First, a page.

Vladimir Putin: A profile

Analysing a former KGB spy is no easy task. The profession makes him a closed character. But peels begin to come off, when the man suddenly finds himself in the limelight - as the president of one of the most powerful nations on Earth. In this case, on the hot seat is Vladimir Putin – the President of Russia. Akrita Reyar delves into the past of this enigmatic personality and conjectures about the print he could leave behind on the Russian matrix.

Akrita Reyar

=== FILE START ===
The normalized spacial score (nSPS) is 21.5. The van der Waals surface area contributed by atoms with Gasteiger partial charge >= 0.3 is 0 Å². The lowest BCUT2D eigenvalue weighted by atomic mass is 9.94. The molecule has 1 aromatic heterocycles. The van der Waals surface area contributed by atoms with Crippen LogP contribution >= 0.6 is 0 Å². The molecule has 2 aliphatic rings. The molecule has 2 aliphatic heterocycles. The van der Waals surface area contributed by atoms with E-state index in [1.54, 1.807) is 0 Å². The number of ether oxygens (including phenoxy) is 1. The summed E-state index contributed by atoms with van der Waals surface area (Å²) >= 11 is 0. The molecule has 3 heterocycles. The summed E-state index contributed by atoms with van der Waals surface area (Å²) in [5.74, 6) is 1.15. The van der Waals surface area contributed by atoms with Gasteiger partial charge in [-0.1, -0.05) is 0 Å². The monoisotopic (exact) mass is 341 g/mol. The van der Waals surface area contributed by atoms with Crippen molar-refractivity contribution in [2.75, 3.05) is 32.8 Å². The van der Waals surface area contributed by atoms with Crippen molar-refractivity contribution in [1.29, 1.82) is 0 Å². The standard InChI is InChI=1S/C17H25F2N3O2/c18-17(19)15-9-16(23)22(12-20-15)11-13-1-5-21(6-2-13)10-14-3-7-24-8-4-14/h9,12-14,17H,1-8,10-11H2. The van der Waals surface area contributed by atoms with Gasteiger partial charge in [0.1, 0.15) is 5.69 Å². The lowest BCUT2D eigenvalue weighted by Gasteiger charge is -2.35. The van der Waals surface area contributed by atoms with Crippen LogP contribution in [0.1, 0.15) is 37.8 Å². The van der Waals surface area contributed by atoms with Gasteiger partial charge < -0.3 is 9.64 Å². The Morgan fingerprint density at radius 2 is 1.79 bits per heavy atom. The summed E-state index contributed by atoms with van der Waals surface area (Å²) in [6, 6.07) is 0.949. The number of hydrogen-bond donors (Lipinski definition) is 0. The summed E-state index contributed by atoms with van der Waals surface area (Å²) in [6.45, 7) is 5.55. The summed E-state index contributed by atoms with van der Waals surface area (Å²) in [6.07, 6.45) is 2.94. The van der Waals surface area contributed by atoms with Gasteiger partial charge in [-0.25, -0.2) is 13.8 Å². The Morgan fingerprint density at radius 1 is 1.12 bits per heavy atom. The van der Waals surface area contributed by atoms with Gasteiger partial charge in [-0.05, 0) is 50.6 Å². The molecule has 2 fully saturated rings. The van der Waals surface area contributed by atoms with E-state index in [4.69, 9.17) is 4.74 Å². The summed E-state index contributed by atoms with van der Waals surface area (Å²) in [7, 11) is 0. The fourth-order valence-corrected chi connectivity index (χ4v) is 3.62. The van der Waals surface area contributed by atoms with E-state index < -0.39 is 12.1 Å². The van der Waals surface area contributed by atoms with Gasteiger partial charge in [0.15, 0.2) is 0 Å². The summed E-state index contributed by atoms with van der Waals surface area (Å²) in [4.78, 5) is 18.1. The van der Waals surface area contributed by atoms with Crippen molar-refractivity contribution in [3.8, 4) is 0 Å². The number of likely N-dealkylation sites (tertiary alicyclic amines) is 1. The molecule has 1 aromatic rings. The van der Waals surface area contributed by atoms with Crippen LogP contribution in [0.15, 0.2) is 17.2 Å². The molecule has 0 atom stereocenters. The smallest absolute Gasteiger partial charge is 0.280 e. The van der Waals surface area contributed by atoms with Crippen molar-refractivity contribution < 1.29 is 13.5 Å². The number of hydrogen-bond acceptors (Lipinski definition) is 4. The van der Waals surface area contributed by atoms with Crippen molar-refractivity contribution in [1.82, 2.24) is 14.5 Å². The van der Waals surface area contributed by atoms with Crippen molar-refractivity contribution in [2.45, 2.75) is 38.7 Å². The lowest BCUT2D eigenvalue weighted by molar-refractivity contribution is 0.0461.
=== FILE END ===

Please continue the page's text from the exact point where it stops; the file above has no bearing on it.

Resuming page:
Born in the erstwhile Leningrad (now St Petersburg) on October 7, 1952, Vladimir Vladimirovich Putin was the only living child of his parents; his two brothers died young. Although, it was officially prohibited by Communist law, Putin was baptized in Russian orthodox faith. Putin, since childhood, was an energetic lad fond of sports, especiallly wrestling, Russian Sambo and judo. He studied law at Leningrad State Universituy and graduated in 1975. Soon after, he joined KGB’s foreign service and operated mainly from Germany. On his return to the former USSR, Putin was back at his alma mater. He became an aide to the Vice-President of Leningrad State University. Putin left the KGB in the 1990 to become an advisor to the chairman of the Leningrad City Council, Anatoly Sobchak. Between 1991-94, he served as the chairman of the committee for foreign relations of St Petersburg Mayor Office and went on to become the deputy mayor in March 1994. In 1996, Deputy Prime Minister Anatoly Chubais recommended him for a job in the presidential administration, where he worked in the capacities of deputy presidential business manager (96-97), and head of the president’s Main Audit Directorate and presidential deputy chief of staff (97-98). In July 1998, Putin was asked to take over as the director of the Federal Security Service. Subsequently, President Boris Yeltsin appointed him as the head of the powerful Security Council. After Yeltsin sacked Sergei Stephashin from the post of Prime Minister on Aug 9, 1999, Putin was appointed the first vice prime minister. He was elevated to the post of acting PM on the same day. The promotion meant that Putin would be the heir apparent to Yeltsin’s throne. So when Boris Yeltsin stepped down, Putin became the acting President. Presidential elections were held on March 26, 2000. Putin got 52.94% votes and was inaugurated on May 7. Vladimir Putin took over as President at a time Yeltsin was on the verge of retirement and had turned the post of the Prime Minister into a game of musical chairs. Putin, a fierce Yeltsin loyalist had no experience of elected office. Very little was known about him. So much so, that when an official biography was released by the Kremlin, it gave only 4 lines of chronological information on him and included a gap of 21 years, from 1975-96. Not one to forget favours, Putin guaranteed Yeltsin immunity for alleged crimes soon after he became the President. His colleagues remember him as a quiet, behind the scenes man, known as the “Grey Cardinal” in his KGB days. But Putin surprised his detractors with his talent of effective public speaking. His deft handling of the Chechen imbroglio established him as man capable of taking tough decisions. Putin infused fresh spirit into the Russian army cowering under the burden of sagging morale. The military force that was beginning to give up the fight, crushed the rebel movement and romped back home – victorious! This single success made him a darling of the masses. Getting the Duma to ratify the CTBT and the Start II treaty was another master-stroke. It was a classic case of turning weakness into strength. Ratifying was not only a respectable way for Russians to open doors for economic aid, it also put egg on America’s face for pursuing its anti-missile shield programme. The downfall, however, was soon to follow. Putin’s mishandling of the Kursk submarine crisis exposed him to a lot of the stick. His misjudging the situation cost Russia 118 lives. But the incident confirmed his zeal as a self-respecting Russian struggling to keep the honour of his country alive. What he learnt from the experience was how vulnerable his country had become. Ironically, the very characteristics that make Putin controversial also make him unique. His ability to take problems head on and his stubborn doggedness to fight the odds give him an edge to steer the Russian ship out of troubled waters. And perhaps go down in the annals of history as one of the greatest leaders ever.


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